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60 Seconds With
Casey Scott (TPR’00) had to place quite an order as head of ship contracts for Conoco Phillips, which is the third-largest integrated energy company in the United States and the fifth-largest refiner in the world. Scott, based in Qatar, led price and contract negotiations for 18 ships that could haul liquefied natural gas (LNG). The 1,000-foot-long vessels are now among a fleet of 50 that Scott manages; the fleet is used in the $60 billion expansion of one of the world’s largest natural gas fields, which is located in the Middle East.
How did you arrive at this job?
It was kind of a natural progression from the United States Merchant Marine Academy to four years at sea, to Tepper, to a land-based job in the shipping industry.
How does navigating a cargo ship compare with what you do today?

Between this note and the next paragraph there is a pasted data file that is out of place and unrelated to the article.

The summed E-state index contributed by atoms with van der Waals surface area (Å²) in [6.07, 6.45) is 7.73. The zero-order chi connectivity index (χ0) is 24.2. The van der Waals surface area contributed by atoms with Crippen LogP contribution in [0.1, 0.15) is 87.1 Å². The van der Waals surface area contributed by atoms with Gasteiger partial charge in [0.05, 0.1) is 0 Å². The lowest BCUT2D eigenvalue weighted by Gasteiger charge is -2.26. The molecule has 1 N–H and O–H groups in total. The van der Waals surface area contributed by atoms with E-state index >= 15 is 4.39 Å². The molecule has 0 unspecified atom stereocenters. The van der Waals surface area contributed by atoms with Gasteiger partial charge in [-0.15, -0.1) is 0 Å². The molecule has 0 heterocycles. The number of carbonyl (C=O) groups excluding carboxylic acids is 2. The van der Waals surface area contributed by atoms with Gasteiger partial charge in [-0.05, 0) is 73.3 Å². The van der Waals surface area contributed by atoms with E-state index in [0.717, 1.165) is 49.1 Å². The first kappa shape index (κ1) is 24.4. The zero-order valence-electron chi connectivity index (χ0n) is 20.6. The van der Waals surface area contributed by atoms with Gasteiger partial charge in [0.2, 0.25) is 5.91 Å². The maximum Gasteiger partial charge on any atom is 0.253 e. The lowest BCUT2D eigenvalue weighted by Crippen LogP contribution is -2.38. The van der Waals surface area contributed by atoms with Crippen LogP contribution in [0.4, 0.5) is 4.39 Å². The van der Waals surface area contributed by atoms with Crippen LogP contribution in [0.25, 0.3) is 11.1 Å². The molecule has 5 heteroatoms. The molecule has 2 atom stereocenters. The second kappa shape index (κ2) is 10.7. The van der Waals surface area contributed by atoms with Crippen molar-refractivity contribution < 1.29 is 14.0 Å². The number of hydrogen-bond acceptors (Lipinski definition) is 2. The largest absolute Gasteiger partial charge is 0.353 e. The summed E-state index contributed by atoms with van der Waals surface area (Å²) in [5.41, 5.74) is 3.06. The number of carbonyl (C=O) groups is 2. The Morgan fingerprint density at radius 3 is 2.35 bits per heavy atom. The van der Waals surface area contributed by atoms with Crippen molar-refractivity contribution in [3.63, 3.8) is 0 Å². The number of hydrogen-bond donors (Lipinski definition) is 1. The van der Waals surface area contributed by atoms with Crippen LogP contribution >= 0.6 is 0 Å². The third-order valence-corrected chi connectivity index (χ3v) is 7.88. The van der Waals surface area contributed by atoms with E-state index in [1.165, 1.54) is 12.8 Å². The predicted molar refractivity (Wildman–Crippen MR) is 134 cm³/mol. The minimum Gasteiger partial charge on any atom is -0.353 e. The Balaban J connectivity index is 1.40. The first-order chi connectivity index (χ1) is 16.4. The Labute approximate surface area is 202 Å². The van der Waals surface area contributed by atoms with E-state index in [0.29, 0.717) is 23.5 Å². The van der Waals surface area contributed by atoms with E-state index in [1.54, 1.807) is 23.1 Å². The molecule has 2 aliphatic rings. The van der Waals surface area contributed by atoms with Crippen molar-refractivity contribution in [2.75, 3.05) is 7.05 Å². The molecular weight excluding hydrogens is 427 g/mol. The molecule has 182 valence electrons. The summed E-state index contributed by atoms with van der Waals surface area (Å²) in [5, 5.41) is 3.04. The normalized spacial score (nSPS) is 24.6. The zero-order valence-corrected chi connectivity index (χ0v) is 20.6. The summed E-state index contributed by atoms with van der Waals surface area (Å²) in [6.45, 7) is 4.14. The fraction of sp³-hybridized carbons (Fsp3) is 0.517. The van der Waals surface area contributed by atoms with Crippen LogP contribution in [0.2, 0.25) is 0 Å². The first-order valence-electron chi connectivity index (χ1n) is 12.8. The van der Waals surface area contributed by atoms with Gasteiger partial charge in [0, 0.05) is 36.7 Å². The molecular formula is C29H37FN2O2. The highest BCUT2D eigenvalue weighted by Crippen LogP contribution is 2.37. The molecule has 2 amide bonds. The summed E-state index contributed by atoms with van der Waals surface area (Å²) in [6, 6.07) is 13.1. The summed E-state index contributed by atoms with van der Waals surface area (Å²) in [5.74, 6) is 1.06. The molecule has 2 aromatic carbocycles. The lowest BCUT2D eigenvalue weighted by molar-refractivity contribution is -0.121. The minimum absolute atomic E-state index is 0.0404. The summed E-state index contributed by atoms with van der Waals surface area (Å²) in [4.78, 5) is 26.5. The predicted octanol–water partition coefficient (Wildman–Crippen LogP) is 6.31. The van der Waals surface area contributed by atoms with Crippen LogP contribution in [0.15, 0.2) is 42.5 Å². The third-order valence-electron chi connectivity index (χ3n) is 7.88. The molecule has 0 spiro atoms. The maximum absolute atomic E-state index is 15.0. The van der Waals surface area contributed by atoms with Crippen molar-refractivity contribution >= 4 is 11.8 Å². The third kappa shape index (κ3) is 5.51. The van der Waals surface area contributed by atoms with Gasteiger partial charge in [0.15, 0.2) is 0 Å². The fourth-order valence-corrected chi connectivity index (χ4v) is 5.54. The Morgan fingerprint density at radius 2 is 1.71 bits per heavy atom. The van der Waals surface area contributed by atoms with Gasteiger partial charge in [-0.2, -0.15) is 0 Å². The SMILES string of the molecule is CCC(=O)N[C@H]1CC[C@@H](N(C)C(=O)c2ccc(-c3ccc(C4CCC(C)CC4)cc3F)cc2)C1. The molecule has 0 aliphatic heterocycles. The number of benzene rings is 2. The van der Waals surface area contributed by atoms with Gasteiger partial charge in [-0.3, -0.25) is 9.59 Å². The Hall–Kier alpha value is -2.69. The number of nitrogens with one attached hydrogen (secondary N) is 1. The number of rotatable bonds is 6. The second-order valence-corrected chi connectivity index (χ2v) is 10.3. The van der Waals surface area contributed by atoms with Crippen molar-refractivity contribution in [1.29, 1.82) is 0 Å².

At sea, I was on the bridge of a single 650-foot cargo ship. Today, I’m in a 42nd-floor corner office overlooking the Arabian Gulf. I can still see the water, and I’m still in the shipping business, but now I’m working with a fleet of ships, instead of just one.
What do you actually do in your job?
When I first arrived in Qatar in 2005, I led price and contract term negotiations for the final 18 of the 45 new LNG tankers constructed for the expansion. We were moving about 10 million tons of LNG a year with 12 ships and 15 people back then. Today, we ship 42 million tons to ports all over the world with 50 ships and a 60-person team. I am personally responsible for all new and existing contracts, and I personally approve about $2.5 billion in contracted expenditures per year.
How do you ship 42 million tons of gas, and how much energy does it contain?
The only way to ship it is to chill the natural gas to minus 160˚ Celsius [minus 260° Fahrenheit], which gives you a liquid with 600 times less volume than the gas—that’s what LNG is. At the other end of the voyage it’s re-gasified into natural gas. Our annual 42 million tons yield about two trillion cubic feet of natural gas—approximately enough to heat all the homes in the United States for six months.
What impact has Carnegie Mellon had on your career?
The first time I ever touched a spreadsheet was at Tepper. Today my life revolves around spreadsheets [laughs]. Seriously, the school opened doors that would have never been available to me and contributed to my success after I went through those doors.
—as told to Tom Imerito